Sunday, June 28, 2009

Boy vs. Water

At the beginning of the summer, my son was afraid of the water. He knew he couldn't swim. So, when we went to the pool during the first week of June, he wouldn't come out of his life vest unless his father or I had a tight grasp on him. And don't even think about the diving board.

But for the past four weeks we have spent every afternoon at the pool at the YMCA taking swim lessons. Everyday I sat there in a little patch of shade trying to avoid sunburn and sweating like an Englishman in the desert.

Every week, my little man's confidence grew along with his skills. Having some free-play time before and after his lessons really helped too. Trying to show up the other kids by doing handstands, flips and cannonballs can boost any kids confidence, you know.

But no matter how hard he tried or how fast he kicked, every time his instructor let go of him, his little bum would sink like the Titanic, and he would end up desperately treading water until he remembered he could touch the bottom.

But one day during the third week of lessons, something clicked. It was his turn to push off the wall and swim to his instructor. He sighed, whined about how far away she was, then the amazing happened. He pushed off, kicked with out bending his knees, and zoom! He was off! He reached his instructor in no time and was very surprised when he looked up and realized what he had done. After that there was no stopping my little buddy. And the icing on the cake, the cherry on top of the sundae...... he passed the swim test on his final day of lessons. My little guy swam the entire length of the pool, with no help, without stopping or touching the bottom of the pool. And he proudly wore his orange wristband as he played in the shallow end of the pool with all the confidence of a kid twice his size.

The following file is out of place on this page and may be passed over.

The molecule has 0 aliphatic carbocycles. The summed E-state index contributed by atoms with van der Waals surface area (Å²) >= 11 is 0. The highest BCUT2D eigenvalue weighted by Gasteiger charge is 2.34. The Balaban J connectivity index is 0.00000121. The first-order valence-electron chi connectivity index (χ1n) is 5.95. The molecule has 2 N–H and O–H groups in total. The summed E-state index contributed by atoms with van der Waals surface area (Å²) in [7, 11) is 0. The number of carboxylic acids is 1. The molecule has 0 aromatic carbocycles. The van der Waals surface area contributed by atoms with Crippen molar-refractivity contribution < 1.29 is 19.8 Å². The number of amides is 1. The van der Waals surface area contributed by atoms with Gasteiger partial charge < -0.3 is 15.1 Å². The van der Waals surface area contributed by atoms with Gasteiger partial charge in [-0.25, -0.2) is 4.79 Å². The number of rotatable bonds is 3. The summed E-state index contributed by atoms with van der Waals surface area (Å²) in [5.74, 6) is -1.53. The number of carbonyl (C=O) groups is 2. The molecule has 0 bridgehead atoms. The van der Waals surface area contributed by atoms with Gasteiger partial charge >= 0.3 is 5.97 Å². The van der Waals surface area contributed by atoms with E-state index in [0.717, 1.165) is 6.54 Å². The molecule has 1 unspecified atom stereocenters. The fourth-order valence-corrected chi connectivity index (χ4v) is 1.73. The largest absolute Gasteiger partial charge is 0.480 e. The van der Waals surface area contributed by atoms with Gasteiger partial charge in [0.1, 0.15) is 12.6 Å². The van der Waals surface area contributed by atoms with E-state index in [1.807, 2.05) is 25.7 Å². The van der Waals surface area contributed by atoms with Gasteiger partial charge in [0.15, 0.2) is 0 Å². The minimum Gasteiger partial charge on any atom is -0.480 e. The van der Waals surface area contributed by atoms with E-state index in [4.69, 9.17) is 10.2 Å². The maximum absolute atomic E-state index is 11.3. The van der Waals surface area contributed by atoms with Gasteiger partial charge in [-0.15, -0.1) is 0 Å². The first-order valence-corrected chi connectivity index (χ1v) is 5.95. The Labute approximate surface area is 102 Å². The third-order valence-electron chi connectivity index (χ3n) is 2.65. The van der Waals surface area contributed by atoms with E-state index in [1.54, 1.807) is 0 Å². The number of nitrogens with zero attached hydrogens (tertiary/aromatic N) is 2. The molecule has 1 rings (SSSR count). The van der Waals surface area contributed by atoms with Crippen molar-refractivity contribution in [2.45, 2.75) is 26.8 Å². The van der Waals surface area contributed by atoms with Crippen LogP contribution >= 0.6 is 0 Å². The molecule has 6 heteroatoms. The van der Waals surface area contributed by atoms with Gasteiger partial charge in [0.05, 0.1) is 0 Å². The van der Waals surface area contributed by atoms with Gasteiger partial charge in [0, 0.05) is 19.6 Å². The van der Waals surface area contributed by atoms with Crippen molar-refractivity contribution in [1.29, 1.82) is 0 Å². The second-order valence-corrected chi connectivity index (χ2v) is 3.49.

Friday, June 26, 2009

The Secret Life of a Camp Wife

Hi. My name is Jennifer, and I am a Camp Wife.

Hi Jennifer!

Some days I really wish there was a support group for spouses in my position. My husband has a great job that provides us with an amazing place to live and raise our kids, great insurance and benefits, nice perks and wonderful friends, but in the summer I might as well be single.

My husband works from 7:45am to midnight or later from Sunday afternoon to Friday evening. True, we can go to the camp and hang out whenever we want, but we can never have him to ourselves. There is always something happening or someone who needs him for something. He isn't even guaranteed peace to finish a meal some days.

I am very proud that he has worked his way from grass crew to assistant director. I can never brag enough that he has helped double/triple/quadruple the number of people that come to the camp, or that he has helped transform the camp's summer program from an antiquated 1950's style program into a premier leadership camp of the 21st century.

However, because of the time commitment that is required of Russel, the kids and I can very easily feel left out and abandoned. And over the years I have unconsciously created some coping mechanisms....(green are good ones, red....not so much)